On the Death of the Charismatic Founder: Re-viewing Some Buddhist Sources

Michel Clasquin-Johnson


Routinization is a term invented by Max Weber to describe events after the death of a charismatic religious leader. It has become widely used in the humanities in a variety of contexts. The death of the historical Buddha produced the first known instance of extreme routinization, in which the charisma of the founder is transmuted into a system of teachings that are themselves invested with authority, quite separate from the charisma of any individual within that tradition. This article examines the Sāmagāmasutta and the Gopaka-Mogallānasutta, two texts from the Majjhima Nikāya. These texts, when read together, show us just how the Buddha prepared the way for the extreme routinization that would take place in the community, and how the early Buddhist monks reacted to this. In the Sāmagāmasutta, the Buddha prepares for the power vacuum after his own death by setting up procedures by which the monks will be able to govern themselves without relying on a single charismatic leader. The Gopaka-Mogallānasutta describes events after the Buddha’s death and indicates that the Buddha’s instructions had been followed faithfully. Taken together, these two obscure texts frame the far more famous Mahāparinibbānasutta and provide it with valuable context. This discussion is followed by a consideration of how Buddhism ended up reverting to more conventional patterns of routinization as it expanded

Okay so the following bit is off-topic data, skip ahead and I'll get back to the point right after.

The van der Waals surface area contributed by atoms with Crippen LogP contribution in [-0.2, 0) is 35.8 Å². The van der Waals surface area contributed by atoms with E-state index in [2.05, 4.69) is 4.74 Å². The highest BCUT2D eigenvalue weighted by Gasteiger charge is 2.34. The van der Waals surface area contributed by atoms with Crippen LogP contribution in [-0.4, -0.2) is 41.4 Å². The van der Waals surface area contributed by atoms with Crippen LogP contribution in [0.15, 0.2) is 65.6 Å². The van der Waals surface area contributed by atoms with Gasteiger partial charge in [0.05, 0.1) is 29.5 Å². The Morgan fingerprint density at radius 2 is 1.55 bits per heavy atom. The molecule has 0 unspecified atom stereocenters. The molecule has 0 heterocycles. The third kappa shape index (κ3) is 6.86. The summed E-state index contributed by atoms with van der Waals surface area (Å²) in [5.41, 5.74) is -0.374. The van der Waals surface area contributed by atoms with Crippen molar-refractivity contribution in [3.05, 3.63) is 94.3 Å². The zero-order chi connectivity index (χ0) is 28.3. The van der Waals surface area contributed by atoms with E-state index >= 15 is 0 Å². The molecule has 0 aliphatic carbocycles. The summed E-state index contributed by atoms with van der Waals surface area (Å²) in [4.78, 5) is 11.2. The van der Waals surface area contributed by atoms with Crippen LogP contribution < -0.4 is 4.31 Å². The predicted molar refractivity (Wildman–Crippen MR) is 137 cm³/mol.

Buddhism, Charisma, Founder, Gopaka-Mogallānasutta, Mahāparinibbānasutta, Majjhima Nikāya, Max Weber, Routinization, Sāmagāmasutta, Succession

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